Understanding The Lean Principles

5 lean principles

Five Lean Principles

How hard can it be? Whilst the principles are easy to understand, it surprises me how many organisations forget about them once into their Lean journey. The following document seeks to explain them in simple terms.

A simple definition of Lean is:

5 lean principlesLean principles are used to create precise customer value with higher quality – utilising less human effort, less space, less capital and less time than traditional business systems.

Organisations that successfully implement Lean can expect to see an increase in employee engagement, profitability, improved customer quality and delivery.

There are five principles:

  1. Value – as defined by the end customer.
  2. Value Stream – understand the Value Streams that deliver the value and focus on removing the wastes.
  3. Flow – develop a business process that ensures the smooth flow of information and material.
  4. Pull – develop a flexible and responsive business process which works only when the customer wants it.
  5. Seek perfection – whilst we improved today, we must be better tomorrow.


It is first worth understanding who the customer is. Toyota considers it to be the end customer, the person purchasing the car. However, in other organisations it’s not that simple. In a court, who is the customer – the judge, the tax payer, the Ministry of Justice or the defendant?  Who is the customer on a farm – the cow, the farmer, Fonterra, the consumer?  This should be given serious thought as only when you know who the customer is can you think about what they value.

Truly understanding what the customer wants is sometimes deeper than just “the right thing on time”.  How often does the customer want sales to visit? What is the best way to contact them? How is the best way to invoice them, post or email? Who are their key contacts etc? How often do you talk to your customer to understand what they value?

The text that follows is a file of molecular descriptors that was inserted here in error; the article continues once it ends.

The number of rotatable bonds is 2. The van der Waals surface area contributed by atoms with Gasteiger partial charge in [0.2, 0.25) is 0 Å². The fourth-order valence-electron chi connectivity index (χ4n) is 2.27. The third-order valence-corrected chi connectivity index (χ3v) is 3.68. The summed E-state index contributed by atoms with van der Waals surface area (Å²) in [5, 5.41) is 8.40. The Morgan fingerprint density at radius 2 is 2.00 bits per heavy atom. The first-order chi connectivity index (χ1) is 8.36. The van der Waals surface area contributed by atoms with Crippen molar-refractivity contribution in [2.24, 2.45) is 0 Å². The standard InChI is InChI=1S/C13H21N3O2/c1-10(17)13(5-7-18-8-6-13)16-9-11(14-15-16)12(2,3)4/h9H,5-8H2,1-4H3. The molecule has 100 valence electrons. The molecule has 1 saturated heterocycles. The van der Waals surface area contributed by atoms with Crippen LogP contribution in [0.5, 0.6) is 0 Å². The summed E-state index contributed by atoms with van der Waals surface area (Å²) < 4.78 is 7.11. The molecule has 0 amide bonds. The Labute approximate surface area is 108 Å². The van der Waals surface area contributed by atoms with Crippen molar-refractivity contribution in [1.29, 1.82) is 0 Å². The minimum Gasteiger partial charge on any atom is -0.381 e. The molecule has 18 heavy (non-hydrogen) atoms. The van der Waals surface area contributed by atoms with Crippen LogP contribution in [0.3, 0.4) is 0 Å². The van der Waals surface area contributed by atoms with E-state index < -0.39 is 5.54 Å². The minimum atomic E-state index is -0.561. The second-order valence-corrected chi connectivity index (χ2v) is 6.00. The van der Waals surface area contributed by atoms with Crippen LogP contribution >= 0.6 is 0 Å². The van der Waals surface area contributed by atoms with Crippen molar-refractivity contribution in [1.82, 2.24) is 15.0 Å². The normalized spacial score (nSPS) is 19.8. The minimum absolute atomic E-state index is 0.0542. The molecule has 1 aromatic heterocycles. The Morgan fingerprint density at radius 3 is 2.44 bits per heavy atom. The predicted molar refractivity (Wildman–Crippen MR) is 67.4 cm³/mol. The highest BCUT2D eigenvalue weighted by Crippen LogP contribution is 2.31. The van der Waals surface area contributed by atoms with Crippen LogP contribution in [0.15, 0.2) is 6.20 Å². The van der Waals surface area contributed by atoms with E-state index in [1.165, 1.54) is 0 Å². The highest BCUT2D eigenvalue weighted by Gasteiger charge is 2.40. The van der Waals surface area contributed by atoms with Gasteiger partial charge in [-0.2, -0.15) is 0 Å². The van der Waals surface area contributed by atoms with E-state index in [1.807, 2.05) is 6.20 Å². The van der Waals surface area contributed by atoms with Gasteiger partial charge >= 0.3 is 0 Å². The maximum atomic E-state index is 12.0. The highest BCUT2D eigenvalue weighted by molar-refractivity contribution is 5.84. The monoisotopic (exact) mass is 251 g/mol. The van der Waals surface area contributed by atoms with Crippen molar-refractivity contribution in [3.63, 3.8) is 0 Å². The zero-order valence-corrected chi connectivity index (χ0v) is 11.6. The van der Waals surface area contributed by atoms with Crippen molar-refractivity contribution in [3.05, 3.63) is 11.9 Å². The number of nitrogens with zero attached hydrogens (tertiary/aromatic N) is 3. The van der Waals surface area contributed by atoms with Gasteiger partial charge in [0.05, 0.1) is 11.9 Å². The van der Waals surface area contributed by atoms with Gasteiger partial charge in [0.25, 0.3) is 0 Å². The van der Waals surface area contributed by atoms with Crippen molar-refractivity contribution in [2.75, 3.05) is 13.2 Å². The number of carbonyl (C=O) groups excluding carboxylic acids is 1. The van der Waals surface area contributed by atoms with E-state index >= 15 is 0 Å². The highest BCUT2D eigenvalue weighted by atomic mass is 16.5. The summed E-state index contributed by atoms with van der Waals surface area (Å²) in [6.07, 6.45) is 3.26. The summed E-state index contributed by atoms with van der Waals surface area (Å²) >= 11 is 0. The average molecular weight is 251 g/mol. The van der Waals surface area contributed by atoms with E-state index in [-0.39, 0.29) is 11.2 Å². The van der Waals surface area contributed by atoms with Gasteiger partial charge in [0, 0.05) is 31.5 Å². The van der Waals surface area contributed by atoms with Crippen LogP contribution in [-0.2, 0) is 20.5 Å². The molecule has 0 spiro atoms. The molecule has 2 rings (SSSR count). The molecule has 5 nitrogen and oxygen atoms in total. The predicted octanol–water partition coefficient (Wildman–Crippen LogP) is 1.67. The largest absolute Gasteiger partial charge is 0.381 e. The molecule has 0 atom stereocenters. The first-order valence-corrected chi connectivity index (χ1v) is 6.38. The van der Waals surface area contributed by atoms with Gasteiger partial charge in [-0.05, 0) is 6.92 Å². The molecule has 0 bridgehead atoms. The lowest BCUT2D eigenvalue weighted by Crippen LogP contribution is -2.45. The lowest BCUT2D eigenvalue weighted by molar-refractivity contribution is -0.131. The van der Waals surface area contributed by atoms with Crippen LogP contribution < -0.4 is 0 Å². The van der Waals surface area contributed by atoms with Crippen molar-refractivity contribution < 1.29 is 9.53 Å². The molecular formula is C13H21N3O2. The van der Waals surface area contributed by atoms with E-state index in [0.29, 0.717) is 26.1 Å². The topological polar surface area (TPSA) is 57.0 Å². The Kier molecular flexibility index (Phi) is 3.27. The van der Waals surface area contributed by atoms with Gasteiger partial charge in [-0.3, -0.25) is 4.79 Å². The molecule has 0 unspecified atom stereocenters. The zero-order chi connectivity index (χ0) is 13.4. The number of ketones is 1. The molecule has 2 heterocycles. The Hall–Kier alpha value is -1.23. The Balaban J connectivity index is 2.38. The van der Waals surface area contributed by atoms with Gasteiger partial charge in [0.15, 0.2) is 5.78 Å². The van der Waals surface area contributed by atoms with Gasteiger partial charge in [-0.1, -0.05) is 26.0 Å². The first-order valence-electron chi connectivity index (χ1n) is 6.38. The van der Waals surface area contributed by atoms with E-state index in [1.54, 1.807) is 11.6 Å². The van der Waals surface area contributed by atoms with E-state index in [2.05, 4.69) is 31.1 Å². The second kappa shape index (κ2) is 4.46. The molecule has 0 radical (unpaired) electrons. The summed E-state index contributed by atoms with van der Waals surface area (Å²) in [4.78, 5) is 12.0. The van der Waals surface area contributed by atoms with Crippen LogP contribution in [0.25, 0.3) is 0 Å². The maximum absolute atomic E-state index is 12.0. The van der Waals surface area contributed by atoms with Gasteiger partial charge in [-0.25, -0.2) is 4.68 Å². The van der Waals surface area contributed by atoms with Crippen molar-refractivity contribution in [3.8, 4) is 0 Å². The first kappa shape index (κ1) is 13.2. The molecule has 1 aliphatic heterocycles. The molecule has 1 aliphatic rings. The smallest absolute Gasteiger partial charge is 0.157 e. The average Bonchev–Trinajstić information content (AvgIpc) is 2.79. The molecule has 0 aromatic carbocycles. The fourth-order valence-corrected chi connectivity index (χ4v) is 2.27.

Customers all want great service, in all aspects of their interactions with you so consider all the touch points and how you deal with them. The following diagram explains typical words we give to high and low value. Quality, Flexibility, Good Service and Variety we value highly.

High-Low Value

We have low association with words such as Variability, Long Response Times and High Cost. Typical examples of long response times are call centres, which can be somewhat frustrating. Variability is the ability to design a process which can deliver different types of product quickly, think of Dell’s online ordering system.

Value Stream

Once you understand what your customers’ expectations are then you should make sure all your processes add only that value and nothing else. Easily said, more difficult to do. Typically Value Streams of non-Lean organisations add less than 10%, hard to believe but proven to be correct again and again. Take a walk around your organisation and identify how many people are adding value to the customer!

There are three types of process

  • Non-Value Add – the customer does not want to pay for it.
  • Value Add – the customer expects you to do this and will pay for it, in fact the product or service can only be delivered if you do it.
  • Necessary Non-Value Add – customer does not want to pay for it but it is necessary. Example include legislative requirements such as accounting.


Develop a process that ensures the smooth flow of information and material. This is not just internally, but upstream with suppliers and downstream with customers. Look around your work place and see where the material stops moving, sits in the stores, waits between departments.

Organisations need to redesign how processes work so that both information and material keep moving, and adding value.


The idea of pull is simple, only make or take action when the customer requires it. This is for both the end and internal customers. Every step in the value stream should be reviewed with an eye for improvement.

Examples of pull include:

  • McDonalds making the burger when you order it, not before.
  • Dell manufacture your computer when you order it, as opposed to pushing it to a retailer.

Seek Perfection

On the basis that less than 10% of what we do adds value then we have scope for improvement. Organisations need to constantly re-evaluate processes and understand that whilst they might be good today, they must be better tomorrow. To be a competitive organisation you need to focus on making processes better, look for and remove waste.

Sounds simple, however you need to see the waste first before you can remove the rest. So, a few things to think about:

  • Do you truly understand what your customer wants?  If you do, do your employees?
  • How much time is spent adding value?  Have a walk round and look at the talking, waiting, looking for information or parts. 15 minutes is all it takes.
  • Do you have any form of improvement in the organisation?

In the next article we will discuss the seven wastes which account for the 90% of non-value adding activities.